A Somerset MP has warned that plans to cut the amount of sugar in jams could lead to "the end of the British breakfast as we know it".
David Cameron has insisted that plans for the UK's first nuclear power station in a generation at Hinkley was "not a deal at any price".
Statement from the Traditional Britain Group as N E Somerset MP Jacob Rees-Mogg admits he made a "boo boo" in attending their dinner
The Chancellor George Osborne will agree a deal this week that will see a Chinese firm become one of the main players in the building of a new nuclear power plant for Hinkley Point. It's a move that is welcomed by businesses in the area that will benefit.
Bob Constantine reports.
The Government announced in 2010 that Hinkley Point was one of 8 sites suitable for a new reactor. Then in 2011, EDF submitted a plan for development of a new reactor at the site, Hinkley Point C, and a new nuclear licence was awarded in 2012 - the first since 1987.
But since then the Government and EDF have been negotiating over the proposals, with a major sticking point being the guaranteed price paid for energy produced by the new reactor.
If the construction goes ahead the reactor could supply up to 7% of the country's energy needs.
The Energy Secretary Ed Davey has hinted that a new deal to build a reactor at Hinkley Point is close. Speaking at the weekend he said that Britain's energy sector was set to benefit from billions of pounds of investment from the Far East.
Mr Davey said "The Chinese, along with the Japanese and the Koreans are very interested in the opportunities in the British nuclear sector. I think it is really possible we will see massive Chinese investment".
Recent reports have suggested that the Chinese are set to take a stake in the consortium seeking to build the new reactor at Hinkley Point in Somerset
Taunton's Liberal Democrat MP Jeremy Browne was sacked to give other members of the party a turn in government, Nick Clegg said.
In a letter explaining why he had removed the MP from his job as Home Office minister, the Deputy Prime Minister said he was keen to "provide the opportunity for as many in our ranks as possible to contribute their skills to Ministerial office".
The decision to kick him out of government, particularly from such a high profile role, was one of the surprise moves of the reshuffle.
Mr Clegg wrote: "It is always very difficult to move colleagues out of government but as you know, I have always been keen that we provide the opportunity for as many in our ranks as possible to contribute their skills to Ministerial office during this Parliament
so that, just as the Government has benefited from your contribution over the past three years, it can also gain from those of other colleagues in the remaining years of this parliament.
"I am immensely grateful to you for your commitment and support over the past few years. You have made a major contribution to this historic coalition government and as one of the very few ministers who have served in two departments,
I have no doubt there will be an opportunity for your experience to be deployed in government in the future."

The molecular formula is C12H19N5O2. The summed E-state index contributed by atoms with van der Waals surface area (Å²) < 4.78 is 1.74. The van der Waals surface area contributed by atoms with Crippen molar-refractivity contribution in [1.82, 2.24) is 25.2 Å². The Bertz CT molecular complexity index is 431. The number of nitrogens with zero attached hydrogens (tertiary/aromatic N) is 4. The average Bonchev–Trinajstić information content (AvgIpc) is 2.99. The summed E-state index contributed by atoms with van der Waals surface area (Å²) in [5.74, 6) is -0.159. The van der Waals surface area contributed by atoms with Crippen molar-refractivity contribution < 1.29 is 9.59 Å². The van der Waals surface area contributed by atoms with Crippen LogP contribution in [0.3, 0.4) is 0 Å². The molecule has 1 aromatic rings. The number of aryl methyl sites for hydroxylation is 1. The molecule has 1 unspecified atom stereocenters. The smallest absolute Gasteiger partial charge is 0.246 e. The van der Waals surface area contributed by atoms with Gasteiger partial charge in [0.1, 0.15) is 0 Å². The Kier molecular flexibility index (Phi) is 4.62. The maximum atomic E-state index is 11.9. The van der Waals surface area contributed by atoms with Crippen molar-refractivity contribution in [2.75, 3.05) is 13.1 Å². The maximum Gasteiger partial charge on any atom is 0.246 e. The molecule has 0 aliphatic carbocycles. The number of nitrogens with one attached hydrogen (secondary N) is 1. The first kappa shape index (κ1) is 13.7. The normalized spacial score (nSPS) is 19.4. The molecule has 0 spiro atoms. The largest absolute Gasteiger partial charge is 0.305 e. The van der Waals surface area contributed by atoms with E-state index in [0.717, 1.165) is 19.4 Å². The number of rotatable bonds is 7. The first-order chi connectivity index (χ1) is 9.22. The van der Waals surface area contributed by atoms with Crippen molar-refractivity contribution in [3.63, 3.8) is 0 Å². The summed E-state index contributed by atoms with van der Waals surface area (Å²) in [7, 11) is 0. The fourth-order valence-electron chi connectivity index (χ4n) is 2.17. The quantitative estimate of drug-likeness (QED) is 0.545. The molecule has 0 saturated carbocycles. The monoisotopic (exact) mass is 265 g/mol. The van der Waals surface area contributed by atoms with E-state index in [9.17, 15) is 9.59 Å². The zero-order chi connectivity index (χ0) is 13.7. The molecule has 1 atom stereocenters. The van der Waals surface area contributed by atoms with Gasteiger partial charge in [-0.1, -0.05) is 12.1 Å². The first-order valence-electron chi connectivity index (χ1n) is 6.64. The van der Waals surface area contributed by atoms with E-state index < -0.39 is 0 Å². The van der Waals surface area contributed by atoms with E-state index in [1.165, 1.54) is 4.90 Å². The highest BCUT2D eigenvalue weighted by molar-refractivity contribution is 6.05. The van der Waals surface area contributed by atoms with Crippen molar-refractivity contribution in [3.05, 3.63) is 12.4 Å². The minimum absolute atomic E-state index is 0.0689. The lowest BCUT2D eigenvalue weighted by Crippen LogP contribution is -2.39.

Mr Browne, who also served as a minister in the Foreign Office, said he remained supportive of the Government but cautioned against "lapsing into transactional trade-offs and deferred decision making".
He added: "I supported your election as party leader and I admired your decision to take our party into government.
"Easy and permanent opposition may be alluring to some but you are right not to find it seductive."
David Heath, the MP for Somerton & Frome is the latest casualty of the government re-shuffle. He has been sacked from his post at the Department for the Environment, Food and Rural Affairs, with Lib Dem MP Dan Rogerson appointed to a junior ministerial job in the department.
Taunton MP Jeremy Browne is one of several senior Liberal Democrats who have lost their jobs in today's coalition reshuffle.
In one of the biggest shocks so far, Mr Browne, on the right of the party and touted by some as a future leader, has been replaced as Home Office Minister by Transport Minister Norman Baker.
Bath MP Don Foster, who was previously a junior minister in the Department for Communities and Local Government, has replaced Alistair Carmichael as Lib Dem chief whip in a reshuffle. Mr Carmichael is the new Scottish Secretary.
Conservatives from the West Country are heading home tonight after David Cameron rounded off their conference in Manchester with a call to "stick with it and finish the job".
His speech mainly focused on the economy and didn't mention one of the main threats to Tory seats in the region, UKIP.
Here's our political correspondent Bob Constantine:
Olympic gold medallist James Cracknell has been talking about his latest challenge - to become a Euro-MP for the south west. The man who twice won gold for rowing, is on the Conservative list of candidates for next year's election.
Today he said he didn't feel his sporting prowess was the reason for his selection - or that the effects of a serious head injury would hamper his chances. He was speaking to our political correspondent Bob Constantine at the Conservative conference in Manchester.
At the Conservative Party Conference today, the Prime Minister insisted the controversial badger cull taking place in parts of Somerset and Gloucestershire WAS scientifically based. David Cameron has been talking to our political correspondent Bob Constantine.